Funding from the Department of Energy has allowed us to develop an expert system, MASIA, to quantitatively identify motifs and patterns of diversity in protein sequences. In addition we have developed computational approaches for protein fold recognition and homology modeling strategies. These computational methods were applied to several biochemical systems of high biomedical interests in collaborations with research groups at UTMB. With Drs. R.M. Goldblum and E.G. Brooks (Dept. of Pediatrics, UTMB) we developed 3D model structures of novel allergens Jun a 1 and Jun a 3 isolated from Mountain Cedar pollen. Allergenic epitopes of this protein, identified by IgE reactivity of tryptic peptides, were mapped to the surface of this model. The model structure has been used to guide site directed mutagenesis and peptide design in new therapeutic approaches.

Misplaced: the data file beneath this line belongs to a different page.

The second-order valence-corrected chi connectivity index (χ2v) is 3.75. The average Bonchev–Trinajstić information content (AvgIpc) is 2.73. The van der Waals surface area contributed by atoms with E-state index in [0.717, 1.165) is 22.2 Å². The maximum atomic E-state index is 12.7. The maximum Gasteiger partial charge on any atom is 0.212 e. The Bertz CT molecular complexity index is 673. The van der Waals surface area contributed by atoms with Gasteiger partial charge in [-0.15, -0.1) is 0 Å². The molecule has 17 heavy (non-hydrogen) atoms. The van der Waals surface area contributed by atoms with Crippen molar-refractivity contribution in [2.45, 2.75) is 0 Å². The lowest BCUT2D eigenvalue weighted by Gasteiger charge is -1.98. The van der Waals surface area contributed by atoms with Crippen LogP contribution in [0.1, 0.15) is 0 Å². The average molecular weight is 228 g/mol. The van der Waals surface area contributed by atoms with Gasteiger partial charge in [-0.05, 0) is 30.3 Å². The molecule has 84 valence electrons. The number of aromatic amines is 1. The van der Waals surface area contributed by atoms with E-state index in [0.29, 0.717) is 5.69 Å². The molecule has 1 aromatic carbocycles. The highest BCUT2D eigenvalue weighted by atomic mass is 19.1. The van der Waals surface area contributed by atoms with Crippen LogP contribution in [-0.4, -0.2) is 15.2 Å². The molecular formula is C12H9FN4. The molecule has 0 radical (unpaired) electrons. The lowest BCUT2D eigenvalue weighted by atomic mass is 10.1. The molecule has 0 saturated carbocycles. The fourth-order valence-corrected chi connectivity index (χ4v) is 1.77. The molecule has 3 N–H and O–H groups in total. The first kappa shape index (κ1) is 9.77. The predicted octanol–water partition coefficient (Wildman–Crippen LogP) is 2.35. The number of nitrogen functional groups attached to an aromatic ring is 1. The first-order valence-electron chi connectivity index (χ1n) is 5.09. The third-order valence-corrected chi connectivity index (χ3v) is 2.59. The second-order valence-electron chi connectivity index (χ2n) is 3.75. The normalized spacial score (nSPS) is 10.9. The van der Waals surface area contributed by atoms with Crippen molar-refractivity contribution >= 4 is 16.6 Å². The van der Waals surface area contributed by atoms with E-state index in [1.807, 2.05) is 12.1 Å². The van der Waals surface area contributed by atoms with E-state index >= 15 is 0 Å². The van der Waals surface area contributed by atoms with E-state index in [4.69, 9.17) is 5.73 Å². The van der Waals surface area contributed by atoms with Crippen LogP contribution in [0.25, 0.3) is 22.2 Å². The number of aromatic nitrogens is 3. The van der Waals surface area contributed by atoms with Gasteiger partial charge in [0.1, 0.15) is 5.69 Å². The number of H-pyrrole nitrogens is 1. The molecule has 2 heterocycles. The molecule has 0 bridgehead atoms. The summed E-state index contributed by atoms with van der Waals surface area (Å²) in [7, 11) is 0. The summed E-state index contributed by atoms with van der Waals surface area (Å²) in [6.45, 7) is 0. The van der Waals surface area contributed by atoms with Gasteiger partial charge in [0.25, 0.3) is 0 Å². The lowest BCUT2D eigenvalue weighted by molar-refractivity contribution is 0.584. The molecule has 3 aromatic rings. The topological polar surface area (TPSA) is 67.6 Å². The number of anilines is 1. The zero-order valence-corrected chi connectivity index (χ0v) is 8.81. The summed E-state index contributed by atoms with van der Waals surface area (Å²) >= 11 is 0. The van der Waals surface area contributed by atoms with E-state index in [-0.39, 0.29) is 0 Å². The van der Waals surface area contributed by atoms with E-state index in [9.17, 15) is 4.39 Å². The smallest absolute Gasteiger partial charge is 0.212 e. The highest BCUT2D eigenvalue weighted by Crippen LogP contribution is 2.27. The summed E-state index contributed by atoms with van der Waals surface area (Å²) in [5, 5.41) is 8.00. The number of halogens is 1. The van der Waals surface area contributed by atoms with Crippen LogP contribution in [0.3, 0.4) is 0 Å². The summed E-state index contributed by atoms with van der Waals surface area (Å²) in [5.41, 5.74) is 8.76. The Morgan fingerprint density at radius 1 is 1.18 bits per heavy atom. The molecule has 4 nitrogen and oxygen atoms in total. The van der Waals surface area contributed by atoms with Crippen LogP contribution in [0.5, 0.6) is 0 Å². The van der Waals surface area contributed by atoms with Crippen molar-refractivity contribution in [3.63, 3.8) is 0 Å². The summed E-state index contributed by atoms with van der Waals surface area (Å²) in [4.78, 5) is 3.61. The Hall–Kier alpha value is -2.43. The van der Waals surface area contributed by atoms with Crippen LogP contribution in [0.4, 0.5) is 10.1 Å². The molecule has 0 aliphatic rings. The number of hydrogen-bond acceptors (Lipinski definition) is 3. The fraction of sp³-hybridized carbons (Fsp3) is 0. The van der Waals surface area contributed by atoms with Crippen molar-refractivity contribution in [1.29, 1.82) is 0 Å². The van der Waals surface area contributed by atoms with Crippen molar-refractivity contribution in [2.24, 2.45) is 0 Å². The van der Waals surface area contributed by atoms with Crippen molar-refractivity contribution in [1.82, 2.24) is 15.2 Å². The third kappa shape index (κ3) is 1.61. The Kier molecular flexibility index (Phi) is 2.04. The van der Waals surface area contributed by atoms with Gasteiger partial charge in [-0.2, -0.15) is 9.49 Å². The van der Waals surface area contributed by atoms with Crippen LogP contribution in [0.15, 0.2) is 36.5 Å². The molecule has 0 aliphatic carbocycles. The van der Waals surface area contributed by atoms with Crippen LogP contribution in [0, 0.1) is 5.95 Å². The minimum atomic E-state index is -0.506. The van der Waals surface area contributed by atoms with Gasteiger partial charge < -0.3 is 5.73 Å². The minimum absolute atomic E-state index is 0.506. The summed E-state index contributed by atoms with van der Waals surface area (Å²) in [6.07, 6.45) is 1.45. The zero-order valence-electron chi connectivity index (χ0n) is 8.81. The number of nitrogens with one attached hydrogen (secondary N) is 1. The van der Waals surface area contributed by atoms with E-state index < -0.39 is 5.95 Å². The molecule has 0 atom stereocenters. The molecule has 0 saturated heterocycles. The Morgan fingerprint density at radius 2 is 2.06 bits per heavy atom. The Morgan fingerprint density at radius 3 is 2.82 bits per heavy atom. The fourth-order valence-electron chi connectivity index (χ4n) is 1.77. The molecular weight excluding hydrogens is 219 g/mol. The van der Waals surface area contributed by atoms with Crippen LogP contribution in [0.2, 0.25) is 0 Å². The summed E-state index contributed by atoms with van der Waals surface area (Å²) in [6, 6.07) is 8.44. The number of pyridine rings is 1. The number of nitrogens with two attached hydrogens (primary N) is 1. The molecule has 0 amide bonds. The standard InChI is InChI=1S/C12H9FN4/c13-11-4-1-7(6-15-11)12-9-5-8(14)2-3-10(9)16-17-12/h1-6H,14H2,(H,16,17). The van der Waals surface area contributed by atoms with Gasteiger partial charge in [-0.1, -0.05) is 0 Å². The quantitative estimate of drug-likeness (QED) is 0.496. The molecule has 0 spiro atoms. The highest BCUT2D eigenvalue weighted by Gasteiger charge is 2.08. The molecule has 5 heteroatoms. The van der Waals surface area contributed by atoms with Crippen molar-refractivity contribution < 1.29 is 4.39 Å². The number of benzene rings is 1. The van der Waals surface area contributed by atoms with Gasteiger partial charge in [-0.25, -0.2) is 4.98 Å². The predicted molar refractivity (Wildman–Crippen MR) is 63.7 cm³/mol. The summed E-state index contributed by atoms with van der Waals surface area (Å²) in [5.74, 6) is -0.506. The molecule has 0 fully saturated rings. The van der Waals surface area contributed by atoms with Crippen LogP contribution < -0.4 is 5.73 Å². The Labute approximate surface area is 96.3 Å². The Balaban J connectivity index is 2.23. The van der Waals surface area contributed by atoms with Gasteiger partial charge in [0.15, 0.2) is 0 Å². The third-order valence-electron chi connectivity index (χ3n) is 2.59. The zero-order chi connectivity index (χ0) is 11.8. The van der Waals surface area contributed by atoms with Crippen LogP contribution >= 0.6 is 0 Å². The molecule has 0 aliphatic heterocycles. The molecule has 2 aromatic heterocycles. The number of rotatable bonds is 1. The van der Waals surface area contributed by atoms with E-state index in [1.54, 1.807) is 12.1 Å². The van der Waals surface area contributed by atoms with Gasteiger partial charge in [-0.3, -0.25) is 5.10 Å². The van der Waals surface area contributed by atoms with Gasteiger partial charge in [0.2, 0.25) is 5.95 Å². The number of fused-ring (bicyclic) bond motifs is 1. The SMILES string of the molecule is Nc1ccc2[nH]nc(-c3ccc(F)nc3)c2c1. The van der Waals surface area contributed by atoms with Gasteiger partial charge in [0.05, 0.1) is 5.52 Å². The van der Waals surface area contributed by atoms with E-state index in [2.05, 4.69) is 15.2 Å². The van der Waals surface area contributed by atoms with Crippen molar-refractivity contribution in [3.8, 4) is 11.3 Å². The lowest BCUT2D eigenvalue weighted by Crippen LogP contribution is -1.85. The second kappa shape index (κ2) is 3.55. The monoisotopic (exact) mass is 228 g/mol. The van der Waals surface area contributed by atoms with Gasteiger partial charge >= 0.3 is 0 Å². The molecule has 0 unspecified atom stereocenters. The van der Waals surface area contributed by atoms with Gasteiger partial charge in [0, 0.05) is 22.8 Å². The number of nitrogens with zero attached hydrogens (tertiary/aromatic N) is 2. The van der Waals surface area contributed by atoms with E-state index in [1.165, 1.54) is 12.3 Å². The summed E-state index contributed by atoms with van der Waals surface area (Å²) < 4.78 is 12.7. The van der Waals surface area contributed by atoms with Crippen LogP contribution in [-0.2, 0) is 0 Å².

There are some striking similarities among the known 3D structures of allergens, even when these do not share significant protein sequence identity. We have begun to assemble a 3D-database of allergen structures, which combines experimental results and our models for other known allergens. We will decompose the basic elements of IgE reactivity on Jun a 1 and Jun a 3 and seek relevant structural homologues in other allergens. These computational efforts should aid in designing new treatments for allergy that inhibit the process before interaction with mucosal basophils stimulates histamine release.